'February fill-dyke' was the name given to this wet slushy month by our forefathers, for when the snow melted, the rivers overflowed, the dykes brimmed over, and long leagues of land were under water, which have been drained within the last century; though miles of marshes are still flooded almost every winter, the deep silt left, enriching future harvests. It has a strange appearance to look over a wide stretch of country, where only the tops of the hedgerows or a tree or two are here and there visible. All the old familiar roads that led along pleasant streams to far-away thorpe or grange in summer, are buried beneath the far-spreading waters. And in those hedges water-rats, weasels, field-mice, and many another seldom-seen animal, find harbourage until the waters subside: we have there found the little harvest-mouse, that when full grown is no bigger than a large bee, shivering in the bleak hedgerow.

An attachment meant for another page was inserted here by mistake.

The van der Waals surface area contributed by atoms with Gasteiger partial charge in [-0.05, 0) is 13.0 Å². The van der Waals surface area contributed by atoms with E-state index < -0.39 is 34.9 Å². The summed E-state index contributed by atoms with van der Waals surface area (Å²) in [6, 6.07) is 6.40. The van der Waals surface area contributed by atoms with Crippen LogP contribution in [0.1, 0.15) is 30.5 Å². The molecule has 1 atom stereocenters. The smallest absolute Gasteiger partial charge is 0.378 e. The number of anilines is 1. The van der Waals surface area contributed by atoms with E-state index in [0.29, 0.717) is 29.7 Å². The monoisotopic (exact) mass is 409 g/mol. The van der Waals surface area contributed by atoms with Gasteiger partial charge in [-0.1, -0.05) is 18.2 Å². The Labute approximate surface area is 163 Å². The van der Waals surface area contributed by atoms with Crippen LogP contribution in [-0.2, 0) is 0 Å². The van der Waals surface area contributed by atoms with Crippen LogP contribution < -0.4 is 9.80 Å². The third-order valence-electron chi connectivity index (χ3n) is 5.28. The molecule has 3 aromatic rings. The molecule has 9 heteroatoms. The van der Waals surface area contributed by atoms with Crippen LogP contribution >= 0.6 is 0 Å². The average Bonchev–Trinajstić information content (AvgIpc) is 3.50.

And in those reedy fens and lonesome marshes where the bittern now booms, and the heron stands alone for hours watching the water, while the tufted plover wails above its head, the wild-fowl shooter glides along noiseless as a ghost in his punt, pulling it on by clutching the over-hanging reeds, for the sound of a paddle would startle the whole flock, and he would never come within shot but for this guarded silence. He bears the beating rain and the hard blowing winds of February without a murmur, for he knows the full-fed mallard—feathered like the richest green velvet—and the luscious teal will be his reward, if he perseveres and is patient. In the midnight moonlight, and the grey dawn of morning, he is out on those silent waters, when the weather almost freezes his very blood, and he can scarcely feel the trigger that he draws; while the edges of frosted water-flags which he clutches, to pull his punt along, seem to cut like swords. To us there has seemed to be at such times 'a Spirit brooding on the waters,' a Presence felt more in those solitudes than ever falls upon the heart amid the busy hum of crowded cities, which has caused us to exclaim unawares, 'God is here!'